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Complex Systems - Quant. Bio Seminar | Stochastic Turing patterns in oceans, brains and biofilms

Nigel Goldenfeld, Department of Physics, University of Illinois at Urbana-Champaign
Monday, October 21, 2019
12:00-1:00 PM
335 West Hall Map
A special seminar co-hosted by Quantitative Bio. Seminars & CSCS. The first of two talks Professor Goldenfeld will be giving in two days at the University of Michigan



ABSTRACT

Why are the patterns of plankton in the ocean so patchy? Why do frequently described geometrical hallucinations tend to fall into one of four different classes of pattern? Why don't we see hallucinations all the time? And why do populations in ecosystems tend to have noisy cycles in abundance? This talk explains how these phenomena all arise from the discreteness of the underlying entities, be they the on-off states of neurons or the numbers of bacteria in a fluid volume of ocean, or the number of signaling molecules in a biofilm. I explain how tools from statistical mechanics can yield insights into these phenomena, and report on a range of studies that include the operation of the primate visual cortex, the behavior of signalling molecules in a forward-engineered synthetic biofilm, and the fluctuating patterns and populations of marine organisms.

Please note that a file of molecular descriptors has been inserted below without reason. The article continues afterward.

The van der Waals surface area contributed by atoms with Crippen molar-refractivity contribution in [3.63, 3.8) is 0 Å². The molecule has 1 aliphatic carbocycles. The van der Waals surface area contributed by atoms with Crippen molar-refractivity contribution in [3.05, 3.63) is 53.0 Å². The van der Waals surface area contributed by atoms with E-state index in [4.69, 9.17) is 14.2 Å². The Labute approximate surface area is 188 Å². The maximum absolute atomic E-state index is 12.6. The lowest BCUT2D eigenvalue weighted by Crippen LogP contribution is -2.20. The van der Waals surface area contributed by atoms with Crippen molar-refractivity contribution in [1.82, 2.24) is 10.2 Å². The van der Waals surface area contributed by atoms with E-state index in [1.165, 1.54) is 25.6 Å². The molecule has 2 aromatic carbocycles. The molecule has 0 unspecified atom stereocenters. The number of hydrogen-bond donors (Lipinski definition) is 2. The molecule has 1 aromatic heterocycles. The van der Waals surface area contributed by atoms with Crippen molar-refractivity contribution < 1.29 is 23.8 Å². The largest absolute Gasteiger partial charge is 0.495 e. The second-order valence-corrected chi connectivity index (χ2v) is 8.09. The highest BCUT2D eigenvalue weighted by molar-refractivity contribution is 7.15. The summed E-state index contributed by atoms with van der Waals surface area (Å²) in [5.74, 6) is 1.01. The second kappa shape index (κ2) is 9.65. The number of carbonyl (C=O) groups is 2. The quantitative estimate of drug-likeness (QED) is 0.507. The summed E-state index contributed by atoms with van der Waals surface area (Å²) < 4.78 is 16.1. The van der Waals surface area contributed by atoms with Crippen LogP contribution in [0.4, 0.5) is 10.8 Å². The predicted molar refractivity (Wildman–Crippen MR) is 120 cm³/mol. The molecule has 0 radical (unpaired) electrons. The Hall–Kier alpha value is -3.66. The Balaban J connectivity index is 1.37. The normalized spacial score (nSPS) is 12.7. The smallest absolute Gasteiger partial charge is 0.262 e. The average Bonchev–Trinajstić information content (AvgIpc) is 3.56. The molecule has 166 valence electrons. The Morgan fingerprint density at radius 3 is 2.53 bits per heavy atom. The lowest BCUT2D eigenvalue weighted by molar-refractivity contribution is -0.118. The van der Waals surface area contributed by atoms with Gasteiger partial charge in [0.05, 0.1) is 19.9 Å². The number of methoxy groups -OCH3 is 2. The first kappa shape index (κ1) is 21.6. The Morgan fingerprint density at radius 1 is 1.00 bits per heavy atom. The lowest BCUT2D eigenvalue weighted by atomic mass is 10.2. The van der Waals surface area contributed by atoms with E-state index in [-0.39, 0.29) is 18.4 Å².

Building: West Hall
Website:
Event Type: Workshop / Seminar
Tags: Biology, biophysics, Biosciences, Complex Systems, Ecology And Evolutionary Biology, Interdisciplinary, Natural Sciences, Research
Source: Happening @ Michigan from The Center for the Study of Complex Systems, The College of Literature, Science, and the Arts, Department of Physics, Quantitative Biology Seminars